Now, onto the semifinals. You think a long pips from Thailand is as weird as it can get? Let me tell you… You’re wrong big time. My next opponent was from Poland. Her style was probably as funky as a table tennis racket can get – long pips on the backhand and short pips on the forehand (before checking her paddle up close, I thought she was using anti-spin on her backhand side). I was wondering if her paddle actually weighed anything. That just seemed soooo light. Anyhow, despite the unique style (and to be honest, weird technique), she did have quite a good hit rate. Her step-around forehand smack smacked my soul out of me in the second game. Her weakness was more her serve and receive due to her being unable to generate much spin with pips on both sides. I took advantage of that and put the pressure of high quality onto her early in the rallies. Sticking to my strategy point by point, I advance to the finals with a 3:1 victory.

This was a big moment for me. I was on a finals stage in an international tournament. And against such a strong country (Japan)…..oh boy. Looking back, I seemed to be more excited than nervous though I couldn’t tell at the time. We were the last match of the day. The whole arena was only left with the sound of us playing, coaches clapping, and maybe a few people cheering. I was really in the zone, just totally dialed in. As an athlete, that’s the feeling you strive for, or at least that’s what I strive for during tournaments. It’s at that moment you feel nothing but the fun of competing and you can, in a true sense, enjoy your sport.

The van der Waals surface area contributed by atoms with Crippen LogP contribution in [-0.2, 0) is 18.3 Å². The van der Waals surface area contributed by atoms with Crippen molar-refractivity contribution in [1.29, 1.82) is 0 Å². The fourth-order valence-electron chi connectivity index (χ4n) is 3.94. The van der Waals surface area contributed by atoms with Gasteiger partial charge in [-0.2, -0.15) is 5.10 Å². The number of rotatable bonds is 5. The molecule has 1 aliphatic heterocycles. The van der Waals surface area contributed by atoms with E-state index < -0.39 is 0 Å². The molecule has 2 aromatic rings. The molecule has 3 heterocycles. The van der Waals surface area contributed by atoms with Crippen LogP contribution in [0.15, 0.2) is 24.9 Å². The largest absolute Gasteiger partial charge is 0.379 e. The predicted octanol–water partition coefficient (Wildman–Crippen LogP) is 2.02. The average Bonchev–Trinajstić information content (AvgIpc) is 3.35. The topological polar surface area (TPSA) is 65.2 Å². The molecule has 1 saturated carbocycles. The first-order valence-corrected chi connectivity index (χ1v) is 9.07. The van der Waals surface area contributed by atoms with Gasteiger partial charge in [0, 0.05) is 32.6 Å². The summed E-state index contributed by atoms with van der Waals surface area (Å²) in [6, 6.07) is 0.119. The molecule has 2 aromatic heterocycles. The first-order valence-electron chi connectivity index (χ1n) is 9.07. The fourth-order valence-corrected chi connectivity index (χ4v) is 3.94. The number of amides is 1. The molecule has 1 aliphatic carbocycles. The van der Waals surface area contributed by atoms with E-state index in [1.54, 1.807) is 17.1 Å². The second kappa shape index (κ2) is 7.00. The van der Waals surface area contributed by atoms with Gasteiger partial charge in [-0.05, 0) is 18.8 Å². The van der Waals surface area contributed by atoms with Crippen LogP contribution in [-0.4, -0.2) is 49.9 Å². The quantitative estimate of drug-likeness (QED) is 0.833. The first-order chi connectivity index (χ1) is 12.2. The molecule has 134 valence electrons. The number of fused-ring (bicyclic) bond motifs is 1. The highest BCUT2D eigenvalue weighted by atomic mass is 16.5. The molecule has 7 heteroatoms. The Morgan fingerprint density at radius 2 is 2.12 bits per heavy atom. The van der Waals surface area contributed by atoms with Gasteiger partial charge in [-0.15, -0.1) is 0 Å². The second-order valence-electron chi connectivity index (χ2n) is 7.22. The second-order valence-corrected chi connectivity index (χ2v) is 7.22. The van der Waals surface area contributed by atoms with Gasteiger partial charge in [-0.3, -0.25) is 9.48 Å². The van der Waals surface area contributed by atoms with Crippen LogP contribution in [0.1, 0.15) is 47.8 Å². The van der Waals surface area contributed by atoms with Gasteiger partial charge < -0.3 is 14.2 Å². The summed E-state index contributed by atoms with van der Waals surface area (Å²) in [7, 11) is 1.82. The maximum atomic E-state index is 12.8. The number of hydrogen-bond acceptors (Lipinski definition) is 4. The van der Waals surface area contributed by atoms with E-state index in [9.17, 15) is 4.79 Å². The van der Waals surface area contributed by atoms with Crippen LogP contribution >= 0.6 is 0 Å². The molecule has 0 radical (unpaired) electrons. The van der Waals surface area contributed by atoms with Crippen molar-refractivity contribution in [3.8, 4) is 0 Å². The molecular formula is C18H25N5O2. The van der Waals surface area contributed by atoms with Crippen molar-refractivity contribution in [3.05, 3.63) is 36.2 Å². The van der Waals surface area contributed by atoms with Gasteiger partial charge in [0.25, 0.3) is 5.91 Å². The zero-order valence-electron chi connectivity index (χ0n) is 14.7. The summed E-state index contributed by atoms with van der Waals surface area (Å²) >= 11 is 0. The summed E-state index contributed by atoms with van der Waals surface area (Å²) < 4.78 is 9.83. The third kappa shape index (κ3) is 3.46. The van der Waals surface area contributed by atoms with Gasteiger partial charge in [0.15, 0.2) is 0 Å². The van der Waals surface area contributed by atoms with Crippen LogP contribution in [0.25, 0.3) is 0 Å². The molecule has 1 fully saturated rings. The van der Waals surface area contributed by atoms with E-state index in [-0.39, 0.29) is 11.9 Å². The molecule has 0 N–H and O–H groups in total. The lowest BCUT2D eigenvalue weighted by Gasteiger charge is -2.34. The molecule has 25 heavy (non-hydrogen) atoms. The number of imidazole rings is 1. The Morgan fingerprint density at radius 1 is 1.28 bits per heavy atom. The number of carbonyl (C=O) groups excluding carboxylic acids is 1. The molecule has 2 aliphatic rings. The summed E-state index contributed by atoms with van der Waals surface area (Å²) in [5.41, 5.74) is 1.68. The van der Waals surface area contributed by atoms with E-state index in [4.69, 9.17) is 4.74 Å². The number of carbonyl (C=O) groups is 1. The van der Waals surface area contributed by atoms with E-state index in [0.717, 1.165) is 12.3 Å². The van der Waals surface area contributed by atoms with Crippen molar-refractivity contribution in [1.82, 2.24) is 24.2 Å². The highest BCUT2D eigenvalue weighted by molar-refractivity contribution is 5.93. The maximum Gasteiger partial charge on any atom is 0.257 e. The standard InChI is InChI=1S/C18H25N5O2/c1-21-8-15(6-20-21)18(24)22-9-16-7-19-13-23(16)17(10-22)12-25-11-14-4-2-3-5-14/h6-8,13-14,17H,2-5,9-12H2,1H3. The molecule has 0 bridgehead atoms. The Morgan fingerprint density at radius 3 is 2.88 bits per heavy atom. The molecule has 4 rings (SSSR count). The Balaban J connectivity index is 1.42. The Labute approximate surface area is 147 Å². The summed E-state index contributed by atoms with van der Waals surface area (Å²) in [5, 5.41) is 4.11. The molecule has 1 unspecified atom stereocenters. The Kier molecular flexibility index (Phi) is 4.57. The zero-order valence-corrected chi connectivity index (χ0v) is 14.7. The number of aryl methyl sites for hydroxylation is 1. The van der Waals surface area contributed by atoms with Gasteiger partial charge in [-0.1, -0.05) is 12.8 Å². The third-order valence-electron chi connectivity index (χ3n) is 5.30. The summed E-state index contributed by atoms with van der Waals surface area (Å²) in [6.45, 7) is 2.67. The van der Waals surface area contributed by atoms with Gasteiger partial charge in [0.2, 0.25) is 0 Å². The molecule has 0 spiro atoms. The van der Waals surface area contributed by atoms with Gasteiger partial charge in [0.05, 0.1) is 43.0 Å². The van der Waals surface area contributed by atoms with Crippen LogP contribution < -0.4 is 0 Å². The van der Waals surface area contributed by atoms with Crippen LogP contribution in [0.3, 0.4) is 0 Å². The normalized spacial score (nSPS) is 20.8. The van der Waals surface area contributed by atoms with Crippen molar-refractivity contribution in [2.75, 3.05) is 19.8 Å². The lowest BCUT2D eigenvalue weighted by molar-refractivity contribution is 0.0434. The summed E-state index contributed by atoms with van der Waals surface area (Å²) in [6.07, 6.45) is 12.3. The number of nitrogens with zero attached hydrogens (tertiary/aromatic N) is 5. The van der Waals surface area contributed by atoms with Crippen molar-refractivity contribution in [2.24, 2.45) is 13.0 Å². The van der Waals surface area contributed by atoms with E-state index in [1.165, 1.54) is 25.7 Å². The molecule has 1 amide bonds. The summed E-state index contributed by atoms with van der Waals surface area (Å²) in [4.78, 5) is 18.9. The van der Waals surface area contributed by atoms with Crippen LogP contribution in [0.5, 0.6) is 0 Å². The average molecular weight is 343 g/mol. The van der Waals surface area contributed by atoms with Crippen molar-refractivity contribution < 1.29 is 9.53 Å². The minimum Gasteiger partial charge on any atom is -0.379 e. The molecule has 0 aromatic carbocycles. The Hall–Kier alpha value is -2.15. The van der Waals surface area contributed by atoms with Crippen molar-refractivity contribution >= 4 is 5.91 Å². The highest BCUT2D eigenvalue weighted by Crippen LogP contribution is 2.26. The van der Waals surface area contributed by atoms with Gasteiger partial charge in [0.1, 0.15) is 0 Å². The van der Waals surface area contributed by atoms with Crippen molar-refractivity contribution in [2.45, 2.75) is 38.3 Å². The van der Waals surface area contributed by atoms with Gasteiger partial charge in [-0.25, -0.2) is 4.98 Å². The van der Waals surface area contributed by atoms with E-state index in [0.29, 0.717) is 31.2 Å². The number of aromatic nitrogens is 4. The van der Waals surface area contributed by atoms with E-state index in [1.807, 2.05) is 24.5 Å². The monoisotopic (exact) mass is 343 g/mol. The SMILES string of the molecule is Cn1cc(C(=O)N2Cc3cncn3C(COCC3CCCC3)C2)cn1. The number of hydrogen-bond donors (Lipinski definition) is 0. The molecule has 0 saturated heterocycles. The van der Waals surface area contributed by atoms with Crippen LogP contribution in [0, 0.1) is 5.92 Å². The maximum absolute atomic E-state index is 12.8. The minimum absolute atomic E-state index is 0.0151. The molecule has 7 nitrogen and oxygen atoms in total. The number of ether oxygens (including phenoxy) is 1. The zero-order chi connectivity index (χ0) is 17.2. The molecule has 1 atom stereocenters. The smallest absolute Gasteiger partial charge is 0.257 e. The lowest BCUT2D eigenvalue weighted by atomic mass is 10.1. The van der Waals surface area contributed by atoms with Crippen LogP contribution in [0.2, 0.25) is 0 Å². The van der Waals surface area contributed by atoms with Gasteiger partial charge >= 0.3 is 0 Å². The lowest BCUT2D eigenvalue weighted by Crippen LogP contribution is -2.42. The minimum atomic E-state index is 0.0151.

Our first two games were very back-and-forth. She lost the first game with two game points as I did, too, in the second. I actually believe in some sense she was a stronger player than me. However, I was the more aggressive one when it came to rallies. That’s what got me through the next two games by slim margins. It was tight, but nonetheless, I came out on top. A 3:1 victory over a second Japanese player for the championship. What a feeling…. My coach got excited after the last point, but for me, it was just a short sigh and a large smile. The sigh was because I was drained out. The smile was because of pure happiness in my first WTT victory.